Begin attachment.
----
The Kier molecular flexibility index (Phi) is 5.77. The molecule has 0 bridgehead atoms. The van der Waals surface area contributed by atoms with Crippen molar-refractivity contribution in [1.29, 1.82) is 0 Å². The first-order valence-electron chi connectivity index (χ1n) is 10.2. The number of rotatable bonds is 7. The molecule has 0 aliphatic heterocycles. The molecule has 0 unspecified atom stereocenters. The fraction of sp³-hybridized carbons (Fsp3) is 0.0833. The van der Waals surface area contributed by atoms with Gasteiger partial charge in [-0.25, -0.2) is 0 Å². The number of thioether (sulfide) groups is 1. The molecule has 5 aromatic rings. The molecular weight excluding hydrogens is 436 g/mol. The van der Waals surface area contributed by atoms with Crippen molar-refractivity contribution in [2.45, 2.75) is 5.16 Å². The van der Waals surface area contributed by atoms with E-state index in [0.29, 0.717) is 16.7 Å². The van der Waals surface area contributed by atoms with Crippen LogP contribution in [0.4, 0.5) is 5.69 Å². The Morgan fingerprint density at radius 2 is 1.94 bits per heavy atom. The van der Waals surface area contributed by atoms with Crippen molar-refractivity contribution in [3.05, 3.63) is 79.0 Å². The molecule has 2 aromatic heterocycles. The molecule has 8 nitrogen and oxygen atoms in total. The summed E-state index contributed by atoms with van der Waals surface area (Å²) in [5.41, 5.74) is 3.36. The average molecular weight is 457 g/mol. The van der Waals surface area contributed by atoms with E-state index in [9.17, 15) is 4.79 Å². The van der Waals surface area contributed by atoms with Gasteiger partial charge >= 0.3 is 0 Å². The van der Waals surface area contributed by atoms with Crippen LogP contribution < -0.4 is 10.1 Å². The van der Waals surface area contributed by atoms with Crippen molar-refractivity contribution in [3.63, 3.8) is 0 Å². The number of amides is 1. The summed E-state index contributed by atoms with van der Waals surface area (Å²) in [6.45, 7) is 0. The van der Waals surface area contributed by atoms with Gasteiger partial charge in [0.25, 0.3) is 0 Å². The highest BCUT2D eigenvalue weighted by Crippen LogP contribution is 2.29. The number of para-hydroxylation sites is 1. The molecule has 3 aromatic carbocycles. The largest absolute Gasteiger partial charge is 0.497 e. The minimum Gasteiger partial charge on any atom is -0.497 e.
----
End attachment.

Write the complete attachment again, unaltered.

The Kier molecular flexibility index (Phi) is 5.77. The molecule has 0 bridgehead atoms. The van der Waals surface area contributed by atoms with Crippen molar-refractivity contribution in [1.29, 1.82) is 0 Å². The first-order valence-electron chi connectivity index (χ1n) is 10.2. The number of rotatable bonds is 7. The molecule has 0 aliphatic heterocycles. The molecule has 0 unspecified atom stereocenters. The fraction of sp³-hybridized carbons (Fsp3) is 0.0833. The van der Waals surface area contributed by atoms with Gasteiger partial charge in [-0.25, -0.2) is 0 Å². The number of thioether (sulfide) groups is 1. The molecule has 5 aromatic rings. The molecular weight excluding hydrogens is 436 g/mol. The van der Waals surface area contributed by atoms with Crippen molar-refractivity contribution in [2.45, 2.75) is 5.16 Å². The van der Waals surface area contributed by atoms with E-state index in [0.29, 0.717) is 16.7 Å². The van der Waals surface area contributed by atoms with Crippen LogP contribution in [0.4, 0.5) is 5.69 Å². The Morgan fingerprint density at radius 2 is 1.94 bits per heavy atom. The van der Waals surface area contributed by atoms with Crippen molar-refractivity contribution in [3.05, 3.63) is 79.0 Å². The molecule has 2 aromatic heterocycles. The molecule has 8 nitrogen and oxygen atoms in total. The summed E-state index contributed by atoms with van der Waals surface area (Å²) in [5.41, 5.74) is 3.36. The average molecular weight is 457 g/mol. The van der Waals surface area contributed by atoms with E-state index in [9.17, 15) is 4.79 Å². The van der Waals surface area contributed by atoms with Gasteiger partial charge >= 0.3 is 0 Å². The van der Waals surface area contributed by atoms with Crippen LogP contribution < -0.4 is 10.1 Å². The van der Waals surface area contributed by atoms with Crippen molar-refractivity contribution in [3.63, 3.8) is 0 Å². The number of amides is 1. The summed E-state index contributed by atoms with van der Waals surface area (Å²) in [6.45, 7) is 0. The van der Waals surface area contributed by atoms with Gasteiger partial charge in [0.25, 0.3) is 0 Å². The highest BCUT2D eigenvalue weighted by Crippen LogP contribution is 2.29. The number of para-hydroxylation sites is 1. The molecule has 3 aromatic carbocycles. The largest absolute Gasteiger partial charge is 0.497 e. The minimum Gasteiger partial charge on any atom is -0.497 e.